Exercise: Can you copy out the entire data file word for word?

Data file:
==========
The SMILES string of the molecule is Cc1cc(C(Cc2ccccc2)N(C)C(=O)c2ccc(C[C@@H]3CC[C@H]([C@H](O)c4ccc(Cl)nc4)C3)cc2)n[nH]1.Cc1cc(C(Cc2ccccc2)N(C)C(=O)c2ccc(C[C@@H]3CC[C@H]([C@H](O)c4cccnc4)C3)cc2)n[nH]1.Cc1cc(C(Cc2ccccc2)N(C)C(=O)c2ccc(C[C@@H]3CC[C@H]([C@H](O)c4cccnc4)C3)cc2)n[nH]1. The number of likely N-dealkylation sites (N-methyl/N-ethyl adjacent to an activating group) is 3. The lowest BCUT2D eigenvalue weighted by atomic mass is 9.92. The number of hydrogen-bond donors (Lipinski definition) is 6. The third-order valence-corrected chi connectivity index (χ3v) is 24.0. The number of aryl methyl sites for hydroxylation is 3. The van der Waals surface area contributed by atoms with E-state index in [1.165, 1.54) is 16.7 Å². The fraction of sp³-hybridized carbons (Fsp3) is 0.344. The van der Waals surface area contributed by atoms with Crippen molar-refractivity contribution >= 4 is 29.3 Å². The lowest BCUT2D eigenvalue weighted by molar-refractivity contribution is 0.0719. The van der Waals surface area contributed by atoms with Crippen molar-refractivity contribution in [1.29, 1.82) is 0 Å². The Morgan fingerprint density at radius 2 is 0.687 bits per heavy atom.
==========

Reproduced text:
The SMILES string of the molecule is Cc1cc(C(Cc2ccccc2)N(C)C(=O)c2ccc(C[C@@H]3CC[C@H]([C@H](O)c4ccc(Cl)nc4)C3)cc2)n[nH]1.Cc1cc(C(Cc2ccccc2)N(C)C(=O)c2ccc(C[C@@H]3CC[C@H]([C@H](O)c4cccnc4)C3)cc2)n[nH]1.Cc1cc(C(Cc2ccccc2)N(C)C(=O)c2ccc(C[C@@H]3CC[C@H]([C@H](O)c4cccnc4)C3)cc2)n[nH]1. The number of likely N-dealkylation sites (N-methyl/N-ethyl adjacent to an activating group) is 3. The lowest BCUT2D eigenvalue weighted by atomic mass is 9.92. The number of hydrogen-bond donors (Lipinski definition) is 6. The third-order valence-corrected chi connectivity index (χ3v) is 24.0. The number of aryl methyl sites for hydroxylation is 3. The van der Waals surface area contributed by atoms with E-state index in [1.165, 1.54) is 16.7 Å². The fraction of sp³-hybridized carbons (Fsp3) is 0.344. The van der Waals surface area contributed by atoms with Crippen molar-refractivity contribution >= 4 is 29.3 Å². The lowest BCUT2D eigenvalue weighted by molar-refractivity contribution is 0.0719. The van der Waals surface area contributed by atoms with Crippen molar-refractivity contribution in [1.29, 1.82) is 0 Å². The Morgan fingerprint density at radius 2 is 0.687 bits per heavy atom.